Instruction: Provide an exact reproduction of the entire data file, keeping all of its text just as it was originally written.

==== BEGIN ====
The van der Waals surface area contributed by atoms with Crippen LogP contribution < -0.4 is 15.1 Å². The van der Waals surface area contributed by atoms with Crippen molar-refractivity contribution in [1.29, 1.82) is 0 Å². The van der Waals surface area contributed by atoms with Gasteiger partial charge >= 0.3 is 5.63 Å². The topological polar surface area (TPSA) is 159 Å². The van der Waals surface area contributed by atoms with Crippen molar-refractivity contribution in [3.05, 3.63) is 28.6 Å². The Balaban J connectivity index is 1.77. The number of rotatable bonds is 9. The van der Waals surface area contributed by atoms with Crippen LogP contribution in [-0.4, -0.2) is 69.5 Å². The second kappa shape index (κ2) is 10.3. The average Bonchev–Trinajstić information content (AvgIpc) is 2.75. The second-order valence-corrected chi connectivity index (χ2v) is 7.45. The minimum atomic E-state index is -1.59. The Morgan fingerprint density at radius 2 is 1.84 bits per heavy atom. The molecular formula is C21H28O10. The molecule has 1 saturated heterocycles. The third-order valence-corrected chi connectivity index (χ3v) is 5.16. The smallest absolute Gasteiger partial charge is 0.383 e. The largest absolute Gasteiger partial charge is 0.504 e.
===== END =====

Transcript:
The van der Waals surface area contributed by atoms with Crippen LogP contribution < -0.4 is 15.1 Å². The van der Waals surface area contributed by atoms with Crippen molar-refractivity contribution in [1.29, 1.82) is 0 Å². The van der Waals surface area contributed by atoms with Gasteiger partial charge >= 0.3 is 5.63 Å². The topological polar surface area (TPSA) is 159 Å². The van der Waals surface area contributed by atoms with Crippen molar-refractivity contribution in [3.05, 3.63) is 28.6 Å². The Balaban J connectivity index is 1.77. The number of rotatable bonds is 9. The van der Waals surface area contributed by atoms with Crippen LogP contribution in [-0.4, -0.2) is 69.5 Å². The second kappa shape index (κ2) is 10.3. The average Bonchev–Trinajstić information content (AvgIpc) is 2.75. The second-order valence-corrected chi connectivity index (χ2v) is 7.45. The minimum atomic E-state index is -1.59. The Morgan fingerprint density at radius 2 is 1.84 bits per heavy atom. The molecular formula is C21H28O10. The molecule has 1 saturated heterocycles. The third-order valence-corrected chi connectivity index (χ3v) is 5.16. The smallest absolute Gasteiger partial charge is 0.383 e. The largest absolute Gasteiger partial charge is 0.504 e.